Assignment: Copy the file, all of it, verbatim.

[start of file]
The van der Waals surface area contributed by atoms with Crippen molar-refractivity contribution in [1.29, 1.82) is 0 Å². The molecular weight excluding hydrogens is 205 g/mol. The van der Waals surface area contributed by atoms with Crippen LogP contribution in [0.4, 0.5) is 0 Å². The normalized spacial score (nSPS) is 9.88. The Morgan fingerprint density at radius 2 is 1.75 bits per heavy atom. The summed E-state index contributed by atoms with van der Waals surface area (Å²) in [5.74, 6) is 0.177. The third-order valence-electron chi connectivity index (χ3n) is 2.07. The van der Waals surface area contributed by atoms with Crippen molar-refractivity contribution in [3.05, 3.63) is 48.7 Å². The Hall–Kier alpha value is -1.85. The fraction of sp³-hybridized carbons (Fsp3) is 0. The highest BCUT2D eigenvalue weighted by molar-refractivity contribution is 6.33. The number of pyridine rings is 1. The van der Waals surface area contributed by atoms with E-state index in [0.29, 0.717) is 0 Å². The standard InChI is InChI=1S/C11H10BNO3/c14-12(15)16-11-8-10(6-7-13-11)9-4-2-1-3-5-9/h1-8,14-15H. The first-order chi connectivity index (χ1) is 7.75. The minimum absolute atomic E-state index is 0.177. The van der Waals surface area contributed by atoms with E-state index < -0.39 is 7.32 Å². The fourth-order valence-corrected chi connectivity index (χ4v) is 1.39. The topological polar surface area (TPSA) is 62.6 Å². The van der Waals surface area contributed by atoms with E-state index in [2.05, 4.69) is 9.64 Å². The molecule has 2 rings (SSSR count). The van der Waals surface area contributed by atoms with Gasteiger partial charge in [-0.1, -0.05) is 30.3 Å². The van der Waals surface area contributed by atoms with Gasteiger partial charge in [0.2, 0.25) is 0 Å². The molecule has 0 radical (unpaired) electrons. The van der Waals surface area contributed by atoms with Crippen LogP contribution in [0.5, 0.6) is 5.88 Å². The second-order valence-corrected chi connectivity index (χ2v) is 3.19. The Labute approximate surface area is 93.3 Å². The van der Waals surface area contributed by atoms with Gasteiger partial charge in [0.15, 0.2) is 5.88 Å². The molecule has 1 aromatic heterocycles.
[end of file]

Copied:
The van der Waals surface area contributed by atoms with Crippen molar-refractivity contribution in [1.29, 1.82) is 0 Å². The molecular weight excluding hydrogens is 205 g/mol. The van der Waals surface area contributed by atoms with Crippen LogP contribution in [0.4, 0.5) is 0 Å². The normalized spacial score (nSPS) is 9.88. The Morgan fingerprint density at radius 2 is 1.75 bits per heavy atom. The summed E-state index contributed by atoms with van der Waals surface area (Å²) in [5.74, 6) is 0.177. The third-order valence-electron chi connectivity index (χ3n) is 2.07. The van der Waals surface area contributed by atoms with Crippen molar-refractivity contribution in [3.05, 3.63) is 48.7 Å². The Hall–Kier alpha value is -1.85. The fraction of sp³-hybridized carbons (Fsp3) is 0. The highest BCUT2D eigenvalue weighted by molar-refractivity contribution is 6.33. The number of pyridine rings is 1. The van der Waals surface area contributed by atoms with E-state index in [0.29, 0.717) is 0 Å². The standard InChI is InChI=1S/C11H10BNO3/c14-12(15)16-11-8-10(6-7-13-11)9-4-2-1-3-5-9/h1-8,14-15H. The first-order chi connectivity index (χ1) is 7.75. The minimum absolute atomic E-state index is 0.177. The van der Waals surface area contributed by atoms with E-state index < -0.39 is 7.32 Å². The fourth-order valence-corrected chi connectivity index (χ4v) is 1.39. The topological polar surface area (TPSA) is 62.6 Å². The van der Waals surface area contributed by atoms with E-state index in [2.05, 4.69) is 9.64 Å². The molecule has 2 rings (SSSR count). The van der Waals surface area contributed by atoms with Gasteiger partial charge in [-0.1, -0.05) is 30.3 Å². The van der Waals surface area contributed by atoms with Gasteiger partial charge in [0.2, 0.25) is 0 Å². The molecule has 0 radical (unpaired) electrons. The van der Waals surface area contributed by atoms with Crippen LogP contribution in [0.5, 0.6) is 5.88 Å². The second-order valence-corrected chi connectivity index (χ2v) is 3.19. The Labute approximate surface area is 93.3 Å². The van der Waals surface area contributed by atoms with Gasteiger partial charge in [0.15, 0.2) is 5.88 Å². The molecule has 1 aromatic heterocycles.